Thursday, August 28, 2014

Do kids represent too much happiness and aliveness to us, adults, who have forgotten these things?

Two days ago, I was flying back home from our family's vacation in Boston, and my 9-years-old son was asking the flight attendant questions like "What movie are we going to watch tonight?" and "How long is the flight?" He was using a normal voice and was very polite. (During the 6-hour flight he asked maybe 3 questions total.) However, the flight attendant grew increasingly impatient and started snapping at my son, rudely: "Keep your voice down, young man" and "Stop asking me when we’ll arrive in LA, because the answer will always be the same." Meanwhile, she was being super-nice to a male passenger and chatted loudly with him for half-an-hour. I found the behavior of both flight attendants out of line and lacking professional courtesy. It felt like discrimination against children on the airplane. And it made me wonder: Do they (our kids) represent too much happiness and aliveness, freedom and self-esteem to us (adults), who have forgotten these things?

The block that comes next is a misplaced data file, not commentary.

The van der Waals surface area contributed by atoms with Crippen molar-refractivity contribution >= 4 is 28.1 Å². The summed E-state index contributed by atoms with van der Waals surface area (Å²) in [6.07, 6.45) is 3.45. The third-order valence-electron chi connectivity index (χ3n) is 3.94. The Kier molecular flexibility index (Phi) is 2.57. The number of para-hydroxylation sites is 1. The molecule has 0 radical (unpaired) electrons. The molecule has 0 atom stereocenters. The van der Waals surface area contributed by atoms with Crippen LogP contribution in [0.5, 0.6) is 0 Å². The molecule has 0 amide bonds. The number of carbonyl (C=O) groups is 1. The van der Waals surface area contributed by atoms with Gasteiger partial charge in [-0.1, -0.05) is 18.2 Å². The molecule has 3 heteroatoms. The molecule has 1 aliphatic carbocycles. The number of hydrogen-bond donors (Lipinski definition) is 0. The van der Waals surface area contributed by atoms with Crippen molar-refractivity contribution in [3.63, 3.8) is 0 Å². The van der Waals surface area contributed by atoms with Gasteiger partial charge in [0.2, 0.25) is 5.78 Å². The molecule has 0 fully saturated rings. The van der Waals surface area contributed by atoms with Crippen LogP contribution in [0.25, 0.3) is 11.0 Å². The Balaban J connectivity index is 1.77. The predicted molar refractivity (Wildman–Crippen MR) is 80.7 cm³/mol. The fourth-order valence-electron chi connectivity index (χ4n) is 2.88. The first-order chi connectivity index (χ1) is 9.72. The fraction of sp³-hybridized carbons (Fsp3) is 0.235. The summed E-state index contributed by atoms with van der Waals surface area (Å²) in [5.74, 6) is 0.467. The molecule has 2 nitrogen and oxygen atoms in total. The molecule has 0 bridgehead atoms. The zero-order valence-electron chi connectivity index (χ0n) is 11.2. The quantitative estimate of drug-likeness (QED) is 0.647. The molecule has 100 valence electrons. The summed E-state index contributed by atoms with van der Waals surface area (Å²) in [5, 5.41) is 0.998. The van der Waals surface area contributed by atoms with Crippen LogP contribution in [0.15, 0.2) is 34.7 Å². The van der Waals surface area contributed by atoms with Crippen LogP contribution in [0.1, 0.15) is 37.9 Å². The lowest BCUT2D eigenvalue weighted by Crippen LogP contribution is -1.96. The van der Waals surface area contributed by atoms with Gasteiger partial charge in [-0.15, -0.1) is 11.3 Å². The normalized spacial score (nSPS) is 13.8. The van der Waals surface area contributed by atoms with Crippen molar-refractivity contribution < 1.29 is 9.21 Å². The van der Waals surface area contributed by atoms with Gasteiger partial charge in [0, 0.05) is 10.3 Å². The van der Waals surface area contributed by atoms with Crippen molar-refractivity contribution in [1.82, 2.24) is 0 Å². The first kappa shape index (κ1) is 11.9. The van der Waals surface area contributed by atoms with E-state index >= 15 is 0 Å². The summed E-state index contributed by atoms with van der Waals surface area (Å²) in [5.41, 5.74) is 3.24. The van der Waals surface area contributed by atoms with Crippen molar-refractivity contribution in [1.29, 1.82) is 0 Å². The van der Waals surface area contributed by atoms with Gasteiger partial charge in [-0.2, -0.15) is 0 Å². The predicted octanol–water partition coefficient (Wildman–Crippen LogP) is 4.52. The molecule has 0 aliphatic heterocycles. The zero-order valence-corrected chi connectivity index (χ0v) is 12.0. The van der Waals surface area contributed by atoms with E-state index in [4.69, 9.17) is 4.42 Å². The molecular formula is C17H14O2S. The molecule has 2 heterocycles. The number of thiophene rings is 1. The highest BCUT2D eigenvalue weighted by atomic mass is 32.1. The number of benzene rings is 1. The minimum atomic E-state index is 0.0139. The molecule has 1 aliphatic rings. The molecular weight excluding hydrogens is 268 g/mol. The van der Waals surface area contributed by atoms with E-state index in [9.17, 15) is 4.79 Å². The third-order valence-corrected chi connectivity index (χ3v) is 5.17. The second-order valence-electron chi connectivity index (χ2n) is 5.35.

Katherine Agranovich, Ph.D., author of Tales of My Large, Loud, Spiritual Family